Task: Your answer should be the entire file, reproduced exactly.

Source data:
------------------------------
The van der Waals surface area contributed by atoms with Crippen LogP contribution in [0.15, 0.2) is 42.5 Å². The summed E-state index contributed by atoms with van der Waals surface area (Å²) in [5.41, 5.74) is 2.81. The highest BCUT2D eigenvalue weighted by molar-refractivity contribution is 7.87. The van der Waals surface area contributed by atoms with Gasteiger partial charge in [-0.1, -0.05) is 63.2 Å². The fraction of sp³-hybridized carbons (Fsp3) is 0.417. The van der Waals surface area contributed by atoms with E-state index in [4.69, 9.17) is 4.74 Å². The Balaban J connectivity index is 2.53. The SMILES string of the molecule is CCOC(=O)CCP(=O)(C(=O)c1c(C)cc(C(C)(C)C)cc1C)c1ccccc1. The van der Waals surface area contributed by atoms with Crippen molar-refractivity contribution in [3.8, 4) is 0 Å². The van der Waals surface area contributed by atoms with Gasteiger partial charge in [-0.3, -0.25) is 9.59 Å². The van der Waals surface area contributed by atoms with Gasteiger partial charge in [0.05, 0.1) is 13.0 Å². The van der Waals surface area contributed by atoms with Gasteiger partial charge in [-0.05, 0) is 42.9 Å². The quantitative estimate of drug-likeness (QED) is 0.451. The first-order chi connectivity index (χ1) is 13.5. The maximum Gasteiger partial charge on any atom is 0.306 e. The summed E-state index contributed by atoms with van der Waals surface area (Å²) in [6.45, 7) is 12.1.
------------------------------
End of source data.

The van der Waals surface area contributed by atoms with Crippen LogP contribution in [0.15, 0.2) is 42.5 Å². The summed E-state index contributed by atoms with van der Waals surface area (Å²) in [5.41, 5.74) is 2.81. The highest BCUT2D eigenvalue weighted by molar-refractivity contribution is 7.87. The van der Waals surface area contributed by atoms with Gasteiger partial charge in [-0.1, -0.05) is 63.2 Å². The fraction of sp³-hybridized carbons (Fsp3) is 0.417. The van der Waals surface area contributed by atoms with E-state index in [4.69, 9.17) is 4.74 Å². The Balaban J connectivity index is 2.53. The SMILES string of the molecule is CCOC(=O)CCP(=O)(C(=O)c1c(C)cc(C(C)(C)C)cc1C)c1ccccc1. The van der Waals surface area contributed by atoms with Crippen molar-refractivity contribution in [3.8, 4) is 0 Å². The van der Waals surface area contributed by atoms with Gasteiger partial charge in [-0.3, -0.25) is 9.59 Å². The van der Waals surface area contributed by atoms with Gasteiger partial charge in [0.05, 0.1) is 13.0 Å². The van der Waals surface area contributed by atoms with Gasteiger partial charge in [-0.05, 0) is 42.9 Å². The quantitative estimate of drug-likeness (QED) is 0.451. The first-order chi connectivity index (χ1) is 13.5. The maximum Gasteiger partial charge on any atom is 0.306 e. The summed E-state index contributed by atoms with van der Waals surface area (Å²) in [6.45, 7) is 12.1.